US To Hurt Iranian Elite

Obama administration is in the process of crafting sanctions which will attempt to harm Iran's political elite. Some new steps announced today.

Malkah Fleisher , | updated: 11:13 PM

Ahmadinejad and Obama
Ahmadinejad and Obama
photo collage: file

The U.S. Treasury Department expanded economic sanctions on Iran Wednesday. The new sanctions were imposed on the Construction Division of the Iranian Revolutionary Guards and four of its subsidiaries.

The administration of President Barack Obama is in the process of crafting sanctions which will attempt to harm Iran's Revolutionary Guards -- the political elite in Iran -- thereby weakening President Mahmoud Ahmadinehad's government and deterring the country from developing nuclear weapons.

The first step will be to construct a United Nations Security Council resolution attacking companies and assets of the Guards, according to a report by The New York Times. One of the assets of the organization is the Tehran airport.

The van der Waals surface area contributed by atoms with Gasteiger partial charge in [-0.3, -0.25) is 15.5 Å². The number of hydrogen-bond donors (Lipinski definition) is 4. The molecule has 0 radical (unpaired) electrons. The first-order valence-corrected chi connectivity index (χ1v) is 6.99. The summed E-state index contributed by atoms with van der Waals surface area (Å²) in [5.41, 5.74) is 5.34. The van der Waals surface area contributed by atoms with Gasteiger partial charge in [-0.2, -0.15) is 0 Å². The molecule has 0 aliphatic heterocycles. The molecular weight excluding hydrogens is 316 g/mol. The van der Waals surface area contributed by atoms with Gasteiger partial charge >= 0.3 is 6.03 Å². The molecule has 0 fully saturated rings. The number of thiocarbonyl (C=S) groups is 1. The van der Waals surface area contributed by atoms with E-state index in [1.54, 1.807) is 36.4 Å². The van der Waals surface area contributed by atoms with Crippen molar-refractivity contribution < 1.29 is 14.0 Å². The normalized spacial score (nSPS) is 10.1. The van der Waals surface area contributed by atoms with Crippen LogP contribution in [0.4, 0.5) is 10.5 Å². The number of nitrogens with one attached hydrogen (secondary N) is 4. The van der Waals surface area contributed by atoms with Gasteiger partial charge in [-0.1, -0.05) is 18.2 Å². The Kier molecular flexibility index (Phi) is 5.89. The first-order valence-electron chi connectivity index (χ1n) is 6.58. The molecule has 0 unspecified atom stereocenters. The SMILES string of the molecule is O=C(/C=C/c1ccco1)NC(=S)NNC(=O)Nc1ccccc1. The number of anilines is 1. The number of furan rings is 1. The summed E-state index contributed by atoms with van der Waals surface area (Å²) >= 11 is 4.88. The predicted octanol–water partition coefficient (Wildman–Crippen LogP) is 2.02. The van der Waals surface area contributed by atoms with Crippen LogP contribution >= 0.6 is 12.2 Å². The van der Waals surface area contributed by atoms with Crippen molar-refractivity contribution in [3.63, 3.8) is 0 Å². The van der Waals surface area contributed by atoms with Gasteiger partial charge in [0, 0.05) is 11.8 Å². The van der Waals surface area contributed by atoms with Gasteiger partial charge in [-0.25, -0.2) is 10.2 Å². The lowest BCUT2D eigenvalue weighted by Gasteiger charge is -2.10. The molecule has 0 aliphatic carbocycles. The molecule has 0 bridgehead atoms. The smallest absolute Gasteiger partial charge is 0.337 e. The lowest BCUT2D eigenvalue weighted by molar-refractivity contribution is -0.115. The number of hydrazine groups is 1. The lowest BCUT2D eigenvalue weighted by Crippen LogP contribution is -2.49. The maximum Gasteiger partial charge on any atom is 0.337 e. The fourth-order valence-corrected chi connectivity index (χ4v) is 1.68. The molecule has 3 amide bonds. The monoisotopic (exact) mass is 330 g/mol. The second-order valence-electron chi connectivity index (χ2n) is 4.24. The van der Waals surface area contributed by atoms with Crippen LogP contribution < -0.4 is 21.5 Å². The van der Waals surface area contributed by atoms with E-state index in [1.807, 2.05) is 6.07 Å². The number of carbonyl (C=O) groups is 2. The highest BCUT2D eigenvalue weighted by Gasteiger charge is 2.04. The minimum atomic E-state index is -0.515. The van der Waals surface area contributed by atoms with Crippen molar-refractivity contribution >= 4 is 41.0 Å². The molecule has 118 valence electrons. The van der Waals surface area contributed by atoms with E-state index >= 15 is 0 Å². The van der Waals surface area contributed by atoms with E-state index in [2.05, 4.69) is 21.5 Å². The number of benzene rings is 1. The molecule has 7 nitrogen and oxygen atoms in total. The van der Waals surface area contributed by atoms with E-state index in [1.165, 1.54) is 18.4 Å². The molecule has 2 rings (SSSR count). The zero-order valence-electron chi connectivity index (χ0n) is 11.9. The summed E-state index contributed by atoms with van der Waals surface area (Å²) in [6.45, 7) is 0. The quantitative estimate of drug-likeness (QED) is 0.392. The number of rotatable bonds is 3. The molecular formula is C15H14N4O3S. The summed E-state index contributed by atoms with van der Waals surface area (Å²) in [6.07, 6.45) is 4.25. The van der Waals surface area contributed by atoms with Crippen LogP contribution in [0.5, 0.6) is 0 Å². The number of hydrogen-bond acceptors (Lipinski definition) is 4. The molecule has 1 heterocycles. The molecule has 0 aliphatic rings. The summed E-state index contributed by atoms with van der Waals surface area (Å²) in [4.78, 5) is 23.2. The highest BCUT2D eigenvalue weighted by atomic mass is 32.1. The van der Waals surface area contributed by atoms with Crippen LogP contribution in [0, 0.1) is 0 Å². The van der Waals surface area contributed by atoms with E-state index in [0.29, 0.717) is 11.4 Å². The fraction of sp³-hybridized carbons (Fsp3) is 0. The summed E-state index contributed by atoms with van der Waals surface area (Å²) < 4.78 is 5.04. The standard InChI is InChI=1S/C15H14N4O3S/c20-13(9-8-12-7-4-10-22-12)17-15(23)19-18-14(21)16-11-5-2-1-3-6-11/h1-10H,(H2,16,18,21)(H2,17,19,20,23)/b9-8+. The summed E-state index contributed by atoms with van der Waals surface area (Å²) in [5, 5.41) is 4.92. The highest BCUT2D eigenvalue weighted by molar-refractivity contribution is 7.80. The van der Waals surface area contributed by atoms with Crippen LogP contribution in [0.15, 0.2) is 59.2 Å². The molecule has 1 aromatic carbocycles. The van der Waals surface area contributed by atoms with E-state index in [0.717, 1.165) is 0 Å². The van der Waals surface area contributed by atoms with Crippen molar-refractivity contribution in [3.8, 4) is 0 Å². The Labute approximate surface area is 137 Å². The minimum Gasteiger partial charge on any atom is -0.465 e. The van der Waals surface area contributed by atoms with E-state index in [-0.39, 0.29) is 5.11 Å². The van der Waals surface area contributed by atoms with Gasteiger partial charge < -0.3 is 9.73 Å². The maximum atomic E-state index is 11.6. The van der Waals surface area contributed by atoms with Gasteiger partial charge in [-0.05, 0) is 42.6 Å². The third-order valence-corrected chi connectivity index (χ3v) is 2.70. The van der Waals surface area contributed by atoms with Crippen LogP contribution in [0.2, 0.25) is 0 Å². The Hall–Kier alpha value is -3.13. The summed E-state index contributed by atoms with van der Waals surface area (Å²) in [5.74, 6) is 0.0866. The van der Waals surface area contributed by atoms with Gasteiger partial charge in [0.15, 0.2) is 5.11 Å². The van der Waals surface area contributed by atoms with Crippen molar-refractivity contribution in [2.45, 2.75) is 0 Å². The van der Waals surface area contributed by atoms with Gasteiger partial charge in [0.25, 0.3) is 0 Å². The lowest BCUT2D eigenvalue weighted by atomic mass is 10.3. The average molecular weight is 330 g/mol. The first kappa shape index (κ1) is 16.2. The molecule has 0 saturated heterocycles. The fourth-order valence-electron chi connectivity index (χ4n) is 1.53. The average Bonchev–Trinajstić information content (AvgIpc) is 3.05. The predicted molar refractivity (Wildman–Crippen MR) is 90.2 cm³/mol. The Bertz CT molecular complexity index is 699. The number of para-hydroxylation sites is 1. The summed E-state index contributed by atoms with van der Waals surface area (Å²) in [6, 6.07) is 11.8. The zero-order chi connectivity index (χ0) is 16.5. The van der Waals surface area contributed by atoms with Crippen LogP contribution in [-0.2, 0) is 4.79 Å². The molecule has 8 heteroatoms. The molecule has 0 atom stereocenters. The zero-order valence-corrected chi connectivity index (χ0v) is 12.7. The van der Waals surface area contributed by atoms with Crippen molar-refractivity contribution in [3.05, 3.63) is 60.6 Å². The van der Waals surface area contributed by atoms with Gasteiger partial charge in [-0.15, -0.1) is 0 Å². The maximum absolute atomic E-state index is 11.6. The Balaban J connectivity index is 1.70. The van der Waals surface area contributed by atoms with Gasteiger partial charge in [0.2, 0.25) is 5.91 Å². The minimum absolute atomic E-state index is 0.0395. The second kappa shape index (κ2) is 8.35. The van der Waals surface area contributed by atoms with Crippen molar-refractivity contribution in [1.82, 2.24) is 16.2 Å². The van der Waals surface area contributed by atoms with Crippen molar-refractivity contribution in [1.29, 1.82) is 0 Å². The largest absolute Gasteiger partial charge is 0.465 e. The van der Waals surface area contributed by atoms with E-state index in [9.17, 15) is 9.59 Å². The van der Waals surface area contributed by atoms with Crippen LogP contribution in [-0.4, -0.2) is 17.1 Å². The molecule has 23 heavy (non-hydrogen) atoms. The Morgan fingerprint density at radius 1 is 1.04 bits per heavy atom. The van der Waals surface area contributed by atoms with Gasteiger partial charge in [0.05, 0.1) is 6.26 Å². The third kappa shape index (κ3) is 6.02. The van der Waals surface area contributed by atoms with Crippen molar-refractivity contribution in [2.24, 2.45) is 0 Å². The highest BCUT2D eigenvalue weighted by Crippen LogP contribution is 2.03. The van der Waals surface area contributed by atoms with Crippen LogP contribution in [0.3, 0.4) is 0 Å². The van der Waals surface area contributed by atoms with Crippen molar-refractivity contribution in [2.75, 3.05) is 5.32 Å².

Later elements may include the denial of travel visas to Iranian officials and interference in investments in Iranian oil.

Making business prohibitive
In a news conference Tuesday, President Obama justified the use of sanctions by saying the US had "bent over backwards" up until now to engage Iran in diplomacy. He said the new sanctions are meant to invoke a sense of isolation for the country which has refused all international overtures toward halting nuclear buildup.

The US also aims to make business with Iran prohibitive for countries who frequently engage in commerce with noncompliant Iran.

On Tuesday, Iran announced it planned on enriching uranium to even higher 20-percent enrichment. On Monday, Iranian spiritual leader Ayatollah Ali Khameini said Iran will soon deliver a "stunning punch" to the West.
China an unknown
In order for the US sanctions to be effective, main supporters of Iran – Russia and China – will have to lend their support.  According to The New York Times, America expects Russia to be supportive, though China's position remains to be seen.

Prime Minister Binyamin Netanyahu has repeatedly called for "crippling sanctions" against Ahmadinejad's Iran, which has made numerous and recurring threats against Israel in the past.  Israel's security establishment has alluded to the possibility of preemptively bombing Iran's nuclear facilities.

Iran continues to defend its nuclear program as a project intended to provide nuclear energy for civilian purposes.